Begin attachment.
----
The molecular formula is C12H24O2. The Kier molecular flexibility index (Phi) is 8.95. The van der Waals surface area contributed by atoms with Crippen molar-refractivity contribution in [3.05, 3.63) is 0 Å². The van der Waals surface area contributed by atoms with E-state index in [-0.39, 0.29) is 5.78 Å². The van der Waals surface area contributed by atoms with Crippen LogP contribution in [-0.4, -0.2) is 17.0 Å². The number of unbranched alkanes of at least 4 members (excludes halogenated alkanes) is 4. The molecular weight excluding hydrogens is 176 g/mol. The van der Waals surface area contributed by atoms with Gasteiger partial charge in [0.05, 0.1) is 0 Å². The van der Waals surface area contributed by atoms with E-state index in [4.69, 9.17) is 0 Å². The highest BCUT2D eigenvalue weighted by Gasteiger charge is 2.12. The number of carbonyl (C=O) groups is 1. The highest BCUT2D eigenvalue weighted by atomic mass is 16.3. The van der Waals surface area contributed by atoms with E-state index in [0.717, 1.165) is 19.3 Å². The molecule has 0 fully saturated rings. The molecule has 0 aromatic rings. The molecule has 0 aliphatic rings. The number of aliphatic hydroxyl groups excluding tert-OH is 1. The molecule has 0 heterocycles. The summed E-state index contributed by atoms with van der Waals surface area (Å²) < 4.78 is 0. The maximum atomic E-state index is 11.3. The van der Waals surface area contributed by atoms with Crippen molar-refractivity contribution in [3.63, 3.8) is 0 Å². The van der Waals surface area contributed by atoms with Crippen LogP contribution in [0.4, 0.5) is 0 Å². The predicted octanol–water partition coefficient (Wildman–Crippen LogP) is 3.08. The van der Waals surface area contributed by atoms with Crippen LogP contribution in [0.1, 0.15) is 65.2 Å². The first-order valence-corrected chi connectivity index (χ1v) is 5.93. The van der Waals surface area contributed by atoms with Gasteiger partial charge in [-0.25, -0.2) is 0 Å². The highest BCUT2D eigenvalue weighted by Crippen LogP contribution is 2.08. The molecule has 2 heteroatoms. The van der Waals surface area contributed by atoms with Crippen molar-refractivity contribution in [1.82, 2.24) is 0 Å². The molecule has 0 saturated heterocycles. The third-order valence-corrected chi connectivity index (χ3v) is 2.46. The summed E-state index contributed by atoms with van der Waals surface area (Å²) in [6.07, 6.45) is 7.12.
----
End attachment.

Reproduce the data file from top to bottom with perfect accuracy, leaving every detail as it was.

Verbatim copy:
The molecular formula is C12H24O2. The Kier molecular flexibility index (Phi) is 8.95. The van der Waals surface area contributed by atoms with Crippen molar-refractivity contribution in [3.05, 3.63) is 0 Å². The van der Waals surface area contributed by atoms with E-state index in [-0.39, 0.29) is 5.78 Å². The van der Waals surface area contributed by atoms with Crippen LogP contribution in [-0.4, -0.2) is 17.0 Å². The number of unbranched alkanes of at least 4 members (excludes halogenated alkanes) is 4. The molecular weight excluding hydrogens is 176 g/mol. The van der Waals surface area contributed by atoms with Gasteiger partial charge in [0.05, 0.1) is 0 Å². The van der Waals surface area contributed by atoms with E-state index in [4.69, 9.17) is 0 Å². The highest BCUT2D eigenvalue weighted by Gasteiger charge is 2.12. The number of carbonyl (C=O) groups is 1. The highest BCUT2D eigenvalue weighted by atomic mass is 16.3. The van der Waals surface area contributed by atoms with E-state index in [0.717, 1.165) is 19.3 Å². The molecule has 0 fully saturated rings. The molecule has 0 aromatic rings. The molecule has 0 aliphatic rings. The number of aliphatic hydroxyl groups excluding tert-OH is 1. The molecule has 0 heterocycles. The summed E-state index contributed by atoms with van der Waals surface area (Å²) < 4.78 is 0. The maximum atomic E-state index is 11.3. The van der Waals surface area contributed by atoms with Crippen molar-refractivity contribution in [3.63, 3.8) is 0 Å². The van der Waals surface area contributed by atoms with Crippen LogP contribution in [0.4, 0.5) is 0 Å². The predicted octanol–water partition coefficient (Wildman–Crippen LogP) is 3.08. The van der Waals surface area contributed by atoms with Crippen LogP contribution in [0.1, 0.15) is 65.2 Å². The first-order valence-corrected chi connectivity index (χ1v) is 5.93. The van der Waals surface area contributed by atoms with Gasteiger partial charge in [-0.25, -0.2) is 0 Å². The highest BCUT2D eigenvalue weighted by Crippen LogP contribution is 2.08. The molecule has 2 heteroatoms. The van der Waals surface area contributed by atoms with Crippen molar-refractivity contribution in [1.82, 2.24) is 0 Å². The molecule has 0 saturated heterocycles. The third-order valence-corrected chi connectivity index (χ3v) is 2.46. The summed E-state index contributed by atoms with van der Waals surface area (Å²) in [6.07, 6.45) is 7.12.